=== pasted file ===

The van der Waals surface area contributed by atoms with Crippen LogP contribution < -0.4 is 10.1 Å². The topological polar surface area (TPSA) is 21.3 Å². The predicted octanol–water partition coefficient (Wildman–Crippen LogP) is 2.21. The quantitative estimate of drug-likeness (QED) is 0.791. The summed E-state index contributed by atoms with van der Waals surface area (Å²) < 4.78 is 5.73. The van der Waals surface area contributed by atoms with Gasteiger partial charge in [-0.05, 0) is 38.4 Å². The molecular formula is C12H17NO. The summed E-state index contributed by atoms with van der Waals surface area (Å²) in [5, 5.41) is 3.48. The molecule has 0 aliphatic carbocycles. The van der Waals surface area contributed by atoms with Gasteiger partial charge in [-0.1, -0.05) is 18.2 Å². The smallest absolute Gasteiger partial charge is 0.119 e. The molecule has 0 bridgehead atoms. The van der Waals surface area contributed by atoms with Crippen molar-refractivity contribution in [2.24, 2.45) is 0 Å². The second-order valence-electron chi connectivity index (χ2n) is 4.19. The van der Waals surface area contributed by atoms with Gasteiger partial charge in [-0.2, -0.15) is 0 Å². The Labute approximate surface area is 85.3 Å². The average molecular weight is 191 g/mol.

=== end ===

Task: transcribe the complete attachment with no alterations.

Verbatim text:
The van der Waals surface area contributed by atoms with Crippen LogP contribution < -0.4 is 10.1 Å². The topological polar surface area (TPSA) is 21.3 Å². The predicted octanol–water partition coefficient (Wildman–Crippen LogP) is 2.21. The quantitative estimate of drug-likeness (QED) is 0.791. The summed E-state index contributed by atoms with van der Waals surface area (Å²) < 4.78 is 5.73. The van der Waals surface area contributed by atoms with Gasteiger partial charge in [-0.05, 0) is 38.4 Å². The molecular formula is C12H17NO. The summed E-state index contributed by atoms with van der Waals surface area (Å²) in [5, 5.41) is 3.48. The molecule has 0 aliphatic carbocycles. The van der Waals surface area contributed by atoms with Gasteiger partial charge in [-0.1, -0.05) is 18.2 Å². The smallest absolute Gasteiger partial charge is 0.119 e. The molecule has 0 bridgehead atoms. The van der Waals surface area contributed by atoms with Crippen molar-refractivity contribution in [2.24, 2.45) is 0 Å². The second-order valence-electron chi connectivity index (χ2n) is 4.19. The van der Waals surface area contributed by atoms with Gasteiger partial charge in [-0.2, -0.15) is 0 Å². The Labute approximate surface area is 85.3 Å². The average molecular weight is 191 g/mol.